MP3 players and iPods have been taking a lot of heat lately for causing hearing loss. The fact of the matter is that the risk of hearing loss imposed by MP3 players and iPods is no greater than that caused by anything else capable of producing loud, sustained sounds. MP3 players are merely a new technology being used for old purposes. You can just as well lose your hearing from a cassette player or even someone singing directly into your ear.
Loud noises can cause hearing loss by damaging thin hair-like cells in the inner ear. Hair cells in the ears can recover from some damage, but if they are destroyed, they do not grow back. It is the destruction of the cells that lead to permanent hearing loss. It is estimated that about 10 million people in the U.S. suffer from hearing loss induced by loud sounds.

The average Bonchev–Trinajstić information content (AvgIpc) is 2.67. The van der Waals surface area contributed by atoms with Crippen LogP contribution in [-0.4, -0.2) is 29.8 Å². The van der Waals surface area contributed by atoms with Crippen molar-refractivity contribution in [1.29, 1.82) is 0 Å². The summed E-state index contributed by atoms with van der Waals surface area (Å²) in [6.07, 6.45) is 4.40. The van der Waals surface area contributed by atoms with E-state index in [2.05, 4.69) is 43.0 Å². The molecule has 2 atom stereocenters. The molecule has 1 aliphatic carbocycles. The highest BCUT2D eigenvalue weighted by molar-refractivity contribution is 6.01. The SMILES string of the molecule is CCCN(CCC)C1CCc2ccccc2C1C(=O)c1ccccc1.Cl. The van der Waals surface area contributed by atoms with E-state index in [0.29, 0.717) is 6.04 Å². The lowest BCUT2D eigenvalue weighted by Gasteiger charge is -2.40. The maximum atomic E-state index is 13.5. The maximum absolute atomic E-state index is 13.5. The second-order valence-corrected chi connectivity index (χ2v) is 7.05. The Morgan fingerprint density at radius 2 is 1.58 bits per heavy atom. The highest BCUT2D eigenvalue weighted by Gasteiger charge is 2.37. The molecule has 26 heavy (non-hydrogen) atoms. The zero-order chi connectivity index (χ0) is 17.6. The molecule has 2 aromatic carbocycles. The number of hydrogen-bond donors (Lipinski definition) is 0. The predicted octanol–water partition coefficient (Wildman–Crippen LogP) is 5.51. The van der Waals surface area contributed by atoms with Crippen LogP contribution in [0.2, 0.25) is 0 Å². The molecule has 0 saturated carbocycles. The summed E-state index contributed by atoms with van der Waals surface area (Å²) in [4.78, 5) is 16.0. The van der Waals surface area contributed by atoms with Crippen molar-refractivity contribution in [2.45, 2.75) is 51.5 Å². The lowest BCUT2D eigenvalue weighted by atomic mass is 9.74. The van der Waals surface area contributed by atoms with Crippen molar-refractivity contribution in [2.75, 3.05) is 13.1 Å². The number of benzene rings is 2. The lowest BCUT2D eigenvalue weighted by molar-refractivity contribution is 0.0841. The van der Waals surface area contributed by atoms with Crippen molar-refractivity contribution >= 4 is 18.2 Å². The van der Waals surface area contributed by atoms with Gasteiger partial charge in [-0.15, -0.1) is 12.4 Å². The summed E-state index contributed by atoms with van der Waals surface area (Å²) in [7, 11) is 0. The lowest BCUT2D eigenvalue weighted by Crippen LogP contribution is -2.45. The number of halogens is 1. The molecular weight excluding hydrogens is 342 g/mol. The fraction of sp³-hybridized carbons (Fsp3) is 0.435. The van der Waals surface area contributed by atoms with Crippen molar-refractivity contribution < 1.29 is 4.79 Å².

Some MP3 players are capable of producing sounds at up 120 decibels. This is the equivalent of a chain saw or emergency vehicle siren. When the ear is exposed to such high-decibel noise, hearing loss can occur. The problem with portable music players is that the sound is directed into the ear through headphones. Some doctors have theorized that in-ear headphones are more dangerous than over-the-ear headphones, but, so far, studies on the subject have shown no difference. Other doctors have also argued that iPods are worse than old technology music systems because they hold more music and the batteries last a longer time. No studies have confirmed a link between these facts and increased rates of hearing loss.
To prevent any possible hearing loss from music or sounds, it is suggested to listen to music no louder than 80 decibels. This roughly translates to music players being set at no higher than 60% of their maximum volume.
Posted 3538 day ago